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Trick plays earn special status

Unconventional tactics have energized the Tigers and given them momentum.
Friday, October 22, 2004 | 12:00 a.m. CDT; updated 4:31 p.m. CDT, Tuesday, July 1, 2008

Even though Missouri was lining up for a field goal attempt, Victor Sesay couldn’t stop himself from being excited.

His excitement came from the fact it wasn’t a normal field goal attempt. The Tigers’ trailed Nebraska 24-21 with less than 12 minutes to play last season. What occurred next became one of the most important plays in recent Missouri history and was anything but conventional.

Faced with a fourth-and-goal from the Cornhuskers’ 14, coach Gary Pinkel and the Tigers elected to fake the field goal and go for a touchdown.

“When they came out to the field and told me it was going to be a fake, there was a juice going through my body where it was just like, ‘Oh man, if he throws me the ball, I’m going to catch this thing, no matter what,’” Sesay said.

The play called for backup quarterback Sonny Riccio to roll out after taking the snap. He had two receivers, tight ends Clint Mathews and Sesay.

“So I walked up to Sonny, and I was like, ‘Sonny, I don’t care who is open, just throw me the ball,’” Sesay said. “He threw a perfect pass, and I caught it.”

The fake resulted in a touchdown catch and completely changed the flow and momentum of a tightly played game. The Tigers, energized with a 28-24 lead, surged ahead, taking a dominating hold of the game. The Cornhuskers, conversely, were equally as demoralized and listless in the final minutes.

That play is an example of how important a trick play, if executed properly, can be to a game.

“It’s a big a switch,” Sesay said. “It’s probably a game-changer or a turn around. It can break a team’s back or give another team extra momentum. Hopefully, when we run it, if we run it, that’ll it’ll give us the extra motivation we need to win.”

As a result, the Tigers, who have used several trick plays this season, devote a significant amount of practice to working on them. Because of this emphasis, offensive coordinator Dave Christensen said he doesn’t call them trick plays, but rather special plays to create more formations and variations in the offense with which opposing defenses must deal.

“We want to have anywhere from two-to-five special plays (per game),” he said. “We won’t consider them trick plays because we work on them all the time. We might go into a game and not run any of them, or we might go into a game and run five of them.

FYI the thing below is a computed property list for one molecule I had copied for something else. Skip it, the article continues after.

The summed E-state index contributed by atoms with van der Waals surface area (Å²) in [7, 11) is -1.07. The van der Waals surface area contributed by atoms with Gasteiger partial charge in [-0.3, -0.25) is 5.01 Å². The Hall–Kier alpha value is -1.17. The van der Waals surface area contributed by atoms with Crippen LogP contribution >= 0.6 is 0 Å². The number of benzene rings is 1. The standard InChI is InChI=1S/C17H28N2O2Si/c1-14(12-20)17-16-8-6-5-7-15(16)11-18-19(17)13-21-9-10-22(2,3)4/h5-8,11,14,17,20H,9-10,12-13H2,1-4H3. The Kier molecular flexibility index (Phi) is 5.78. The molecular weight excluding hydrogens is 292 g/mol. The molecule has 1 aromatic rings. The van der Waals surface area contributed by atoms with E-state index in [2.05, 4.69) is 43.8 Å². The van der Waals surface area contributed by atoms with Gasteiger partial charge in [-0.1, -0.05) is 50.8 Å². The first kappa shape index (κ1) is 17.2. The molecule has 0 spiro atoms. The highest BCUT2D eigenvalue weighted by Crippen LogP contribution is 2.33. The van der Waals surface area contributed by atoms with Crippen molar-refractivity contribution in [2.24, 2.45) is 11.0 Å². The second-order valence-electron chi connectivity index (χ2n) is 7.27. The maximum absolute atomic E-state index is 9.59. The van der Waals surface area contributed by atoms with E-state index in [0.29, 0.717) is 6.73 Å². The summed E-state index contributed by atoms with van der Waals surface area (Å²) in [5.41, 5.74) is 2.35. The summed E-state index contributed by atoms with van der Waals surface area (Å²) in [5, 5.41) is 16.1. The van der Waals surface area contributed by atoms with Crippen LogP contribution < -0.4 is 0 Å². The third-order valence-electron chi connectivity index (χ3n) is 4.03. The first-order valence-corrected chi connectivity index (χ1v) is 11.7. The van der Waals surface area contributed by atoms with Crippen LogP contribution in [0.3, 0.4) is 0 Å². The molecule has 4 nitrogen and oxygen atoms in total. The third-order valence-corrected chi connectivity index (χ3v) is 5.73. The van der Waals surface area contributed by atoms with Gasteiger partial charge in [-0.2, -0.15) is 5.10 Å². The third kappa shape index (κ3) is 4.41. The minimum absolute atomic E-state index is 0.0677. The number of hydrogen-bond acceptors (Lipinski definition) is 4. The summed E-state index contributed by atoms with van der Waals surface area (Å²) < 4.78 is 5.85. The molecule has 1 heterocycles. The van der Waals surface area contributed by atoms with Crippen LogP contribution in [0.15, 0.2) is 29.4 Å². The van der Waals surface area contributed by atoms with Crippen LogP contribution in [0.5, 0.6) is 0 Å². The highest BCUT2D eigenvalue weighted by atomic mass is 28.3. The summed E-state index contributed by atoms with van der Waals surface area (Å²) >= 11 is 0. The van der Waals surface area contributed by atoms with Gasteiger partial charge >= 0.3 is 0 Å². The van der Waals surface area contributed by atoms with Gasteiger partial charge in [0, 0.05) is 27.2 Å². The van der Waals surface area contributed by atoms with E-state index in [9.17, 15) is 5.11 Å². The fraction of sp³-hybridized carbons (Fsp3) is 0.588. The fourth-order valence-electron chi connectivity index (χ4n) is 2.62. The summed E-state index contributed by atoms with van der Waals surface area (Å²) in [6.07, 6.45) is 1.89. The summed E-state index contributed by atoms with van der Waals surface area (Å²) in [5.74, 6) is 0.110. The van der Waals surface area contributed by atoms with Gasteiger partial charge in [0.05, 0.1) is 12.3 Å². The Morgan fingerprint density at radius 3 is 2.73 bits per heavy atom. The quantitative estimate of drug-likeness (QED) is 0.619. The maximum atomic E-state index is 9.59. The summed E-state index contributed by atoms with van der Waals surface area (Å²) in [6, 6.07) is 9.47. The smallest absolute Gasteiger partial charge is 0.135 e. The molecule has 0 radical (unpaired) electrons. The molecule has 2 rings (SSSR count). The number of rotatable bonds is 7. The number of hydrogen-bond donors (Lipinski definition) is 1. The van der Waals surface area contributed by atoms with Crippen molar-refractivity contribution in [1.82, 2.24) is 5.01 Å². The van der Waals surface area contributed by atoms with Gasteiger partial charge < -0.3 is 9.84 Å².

“Generally, we’re going to have anywhere from two-to-five special plays that we pop in. You get as many different ones as you can throughout the season, so they have more things to have to prepare for week in and week out.”

With as influential as the special plays can be, picking the correct spot to use it represents an equally pressing issue.

“Better not call it if it’s going to backfire,” Christensen said. “We’re not going to call things if the percentages are against us. The thing with calling plays in those situations is that they haven’t prepared for those situations, defensively, and that’s the key. Being able to run those plays in a situation, you feel they may not be prepared to defend it.”

Christensen said he estimates his trick-play calls have worked at least 75 percent of the time.

“I can’t think of too many special plays we’ve ran we haven’t had success with,” he said.

Against Colorado this year, the Tigers ran several variations of the “swinging gate” play in short-yardage third and fourth downs. The play calls for the offense to line up in an unconventional manner. For a “swinging gate,” only the quarterback and center stay in the middle of the field while the rest of the offensive line lines up outside the hash marks.

In the third game of the season against Ball State, the Tigers called four, including a variation on the “swinging gate.” They worked with limited success.

“You kind of get in the rhythm of the regular plays and regular timing, and when you see something different, it kind of wakes you up, wakes the team up and gets the guys excited out there to do something different,” quarterback Brad Smith said.

With as much success as the tricks have yielded, Smith said over usage of tricks devalues their novelty.

Even though they spend significant practice on trick plays, players get a little bounce in their step when a trick play gets called. Christensen said the Tigers consistently have a bank of plays to work on during practice.

“It’s like, ‘Here we go. We’ve been working on it. Let’s see if it works,’” wide receiver Sean Coffey said “A trick play can be good because it’s very misleading for the defense.”

The tricks haven’t always worked in the Tigers favor. Against Texas, the Longhorns seamlessly executed a reverse pass from running back Romance Taylor to quarterback Vince Young. It was a 48-yard completion and set up a touchdown in the second quarter.

In the second half, the Tigers attempted a variation of the reverse pass. After Thomson Omboga got the ball on a reverse, he tried to pitch it back to Smith to throw a deep pass. Smith, though, dropped the pitch and was sacked.

Coffey said he vividly remembers the fake field goal and the wide receiver pass from Darius Outlaw to Brad Smith from last year’s Nebraska game. That play, on which Coffey blocked for Smith, worked for a 47-yard touchdown in the second quarter.

The pass to Smith exploited the Cornhuskers’ tendency to relentlessly pursue the ball. The ball went from one side to the other, trapping them on away from the ball carrier.

“It’s just a good thing to see if it works,” Coffey said.


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